The Lost Girl

People get lost in time sometimes, but there's no one quite as lost as Amanda Grey. She's spent an eternity jumping from place to place, much like the Doctor does, but she can't control it, can't stop it. She's alone in the universe, but she has hope. There are stories scattered through time about the Doctor. Fair warning - female Doctor. If you don't like don't read.

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1. Rescue Me, Doctor

My name is Amanda Grey, and I’ve been lost for a while now. The day my life was swept out from beneath me was the most ordinary sort of day you could imagine, with groggy, barefoot padding on the floorboards as dawn light streamed through a crack in the blinds. There was a cup of tea, a lengthy monologue in the mirror that started out as an inspirational speech and turned into a dim realisation of the pointlessness of everything. I locked myself out, kicked the door in frustration, and my toe throbbed vigorously and I got on the bus and watched it drive away.

Yes, you heard that right, because suddenly I was standing on air, gasping, wind-milling my arms, sending my novel spinning through the air, screaming soundlessly. Some people took photos and others called for help and a few entirely failed to notice me. I don’t hold it against them.

Then I was gone, and then I was somewhere else. It was a dim little street, and I was standing, thankfully, on my own two feet, watching my breath rise above my head in a cloud of white, shivering in the sudden chill, the memory of my scream still bouncing off the walls and into eternity. I was suddenly and desperately alone. I felt it in my heart, more coherent even than the cold dripping through the hunched bricks.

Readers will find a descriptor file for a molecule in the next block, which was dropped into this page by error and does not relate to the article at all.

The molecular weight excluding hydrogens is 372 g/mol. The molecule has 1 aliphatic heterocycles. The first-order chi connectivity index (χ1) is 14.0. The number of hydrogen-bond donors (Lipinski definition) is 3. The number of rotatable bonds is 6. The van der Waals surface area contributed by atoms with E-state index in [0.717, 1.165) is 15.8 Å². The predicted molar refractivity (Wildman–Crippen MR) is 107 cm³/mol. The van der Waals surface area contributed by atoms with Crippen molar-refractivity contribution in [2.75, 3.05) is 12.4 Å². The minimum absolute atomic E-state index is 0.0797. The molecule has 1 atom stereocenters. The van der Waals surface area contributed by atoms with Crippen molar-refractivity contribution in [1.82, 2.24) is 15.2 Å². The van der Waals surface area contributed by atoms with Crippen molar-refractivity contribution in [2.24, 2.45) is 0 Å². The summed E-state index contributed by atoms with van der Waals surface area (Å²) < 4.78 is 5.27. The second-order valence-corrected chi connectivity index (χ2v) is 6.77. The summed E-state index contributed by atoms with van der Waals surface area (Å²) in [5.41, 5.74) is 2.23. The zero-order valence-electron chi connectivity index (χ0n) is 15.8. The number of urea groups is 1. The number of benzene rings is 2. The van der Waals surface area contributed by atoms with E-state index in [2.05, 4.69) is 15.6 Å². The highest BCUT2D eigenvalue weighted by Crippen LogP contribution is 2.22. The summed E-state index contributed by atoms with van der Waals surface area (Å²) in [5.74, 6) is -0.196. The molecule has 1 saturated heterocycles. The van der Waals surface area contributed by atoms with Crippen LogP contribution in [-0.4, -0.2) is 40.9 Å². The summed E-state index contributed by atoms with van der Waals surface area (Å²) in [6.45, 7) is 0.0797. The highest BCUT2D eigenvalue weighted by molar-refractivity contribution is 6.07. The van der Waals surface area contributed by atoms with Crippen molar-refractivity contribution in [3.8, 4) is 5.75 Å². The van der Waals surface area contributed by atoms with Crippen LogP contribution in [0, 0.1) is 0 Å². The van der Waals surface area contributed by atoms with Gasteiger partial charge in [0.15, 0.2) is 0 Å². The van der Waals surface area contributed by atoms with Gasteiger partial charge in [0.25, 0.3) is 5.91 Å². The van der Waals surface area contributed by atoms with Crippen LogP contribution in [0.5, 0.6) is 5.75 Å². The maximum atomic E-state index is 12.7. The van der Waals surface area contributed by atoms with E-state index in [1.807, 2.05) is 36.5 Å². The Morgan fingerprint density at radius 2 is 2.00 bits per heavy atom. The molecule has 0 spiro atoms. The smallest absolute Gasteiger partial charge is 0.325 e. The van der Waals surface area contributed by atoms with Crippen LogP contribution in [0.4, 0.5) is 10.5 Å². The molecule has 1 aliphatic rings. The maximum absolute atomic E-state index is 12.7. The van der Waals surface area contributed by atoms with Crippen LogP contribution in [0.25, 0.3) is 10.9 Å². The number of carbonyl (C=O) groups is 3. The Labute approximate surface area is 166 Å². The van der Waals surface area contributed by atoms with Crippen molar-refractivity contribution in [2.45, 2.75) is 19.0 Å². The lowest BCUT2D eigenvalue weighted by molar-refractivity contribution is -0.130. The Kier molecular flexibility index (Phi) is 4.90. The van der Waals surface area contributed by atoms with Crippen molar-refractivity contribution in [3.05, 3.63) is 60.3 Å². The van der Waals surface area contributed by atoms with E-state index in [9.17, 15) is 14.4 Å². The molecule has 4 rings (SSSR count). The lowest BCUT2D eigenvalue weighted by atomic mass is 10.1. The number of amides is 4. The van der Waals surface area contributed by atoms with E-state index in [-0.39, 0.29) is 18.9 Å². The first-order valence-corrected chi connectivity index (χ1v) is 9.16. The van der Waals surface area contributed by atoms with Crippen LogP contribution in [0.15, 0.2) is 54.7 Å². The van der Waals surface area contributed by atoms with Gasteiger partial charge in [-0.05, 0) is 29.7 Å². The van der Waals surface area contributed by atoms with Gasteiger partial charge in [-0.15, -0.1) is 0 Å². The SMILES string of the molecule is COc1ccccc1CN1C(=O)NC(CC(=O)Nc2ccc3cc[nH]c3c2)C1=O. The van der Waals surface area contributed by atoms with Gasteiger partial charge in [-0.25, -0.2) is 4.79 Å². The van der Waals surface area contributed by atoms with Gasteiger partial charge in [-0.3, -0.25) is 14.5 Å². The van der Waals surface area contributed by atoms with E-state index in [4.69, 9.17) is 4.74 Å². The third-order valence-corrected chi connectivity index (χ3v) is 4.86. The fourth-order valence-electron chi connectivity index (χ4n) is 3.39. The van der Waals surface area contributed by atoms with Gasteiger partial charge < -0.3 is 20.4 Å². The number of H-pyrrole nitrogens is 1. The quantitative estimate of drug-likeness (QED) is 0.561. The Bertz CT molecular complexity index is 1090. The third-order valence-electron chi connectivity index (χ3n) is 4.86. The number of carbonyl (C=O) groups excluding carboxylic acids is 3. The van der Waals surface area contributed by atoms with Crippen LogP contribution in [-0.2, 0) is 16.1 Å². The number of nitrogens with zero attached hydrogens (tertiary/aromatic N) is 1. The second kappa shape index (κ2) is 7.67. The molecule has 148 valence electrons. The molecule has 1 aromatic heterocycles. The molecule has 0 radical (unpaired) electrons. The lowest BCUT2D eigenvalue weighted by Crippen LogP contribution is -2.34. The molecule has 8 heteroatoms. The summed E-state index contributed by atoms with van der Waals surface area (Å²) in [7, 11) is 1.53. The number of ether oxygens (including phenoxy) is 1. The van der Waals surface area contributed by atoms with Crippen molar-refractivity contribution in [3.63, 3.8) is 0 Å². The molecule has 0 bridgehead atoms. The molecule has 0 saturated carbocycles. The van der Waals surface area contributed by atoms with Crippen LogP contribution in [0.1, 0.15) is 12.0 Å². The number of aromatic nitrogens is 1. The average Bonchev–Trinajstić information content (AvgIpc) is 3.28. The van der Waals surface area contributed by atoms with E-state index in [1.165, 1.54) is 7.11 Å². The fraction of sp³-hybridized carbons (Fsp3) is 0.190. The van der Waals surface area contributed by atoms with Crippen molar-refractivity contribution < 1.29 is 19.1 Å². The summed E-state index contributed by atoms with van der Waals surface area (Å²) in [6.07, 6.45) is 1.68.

That was when I saw them first, a woman with her hair chopped short like a boy’s, frizzy, watching me with a detached sort of curiosity. And behind her there was a boy, blond, staring at my with innocent eyes and a half-formed smile, and he tried to push past the woman, but she held up a hand, and he stopped, and then I was gone again.

I’ve been to a lot of places since then. I’ve seen suns of burning ice and aliens who exist in multiple realities all at once with forms as changeable as the weather. I have witnessed the most beautiful wonders and the most terrible atrocities. I’ve seen it all, and I haven’t gotten a single day older. I’m trapped, spinning through time. Some people would probably think of this as a blessing. All of time and space, the most beautiful things in the universe, a pantheon of love and loss, the kind of things you only ever dream of, and they’re mine. I have seen things you wouldn’t believe. I’ve gone farther than I ever imagined and then farther still. I’ve seen exotic worlds, vast and terrible cities, shanty towns and abandoned star-ships drifting through space. I’ve seen it all.

Sometimes I materialise for just a few second, other times I have a few days. Once it was a few weeks, and there’s no order to it. I can’t predict it, can’t control it. I’ve watched planets burning; I’ve watched everyone I love fade away, still searching for my face in the crowd because I’ve left them with nothing. There’s no one left to know my name, or see my face in the stars.

I’ve learnt many things; I know secrets that would pull the universe apart. I could be the oldest and most powerful being in the universe, and you can’t know how terrifying that is. I’m supposed to be wise, but the truth is that age doesn’t equal wisdom. I’m the teenager being plunged into world after world, tragedy after tragedy. Do you know what it feels like, to win a war with someone and when they turn around, grinning, breathless, desperately needing a hug, you’re just gone? You can never understand what that feels like.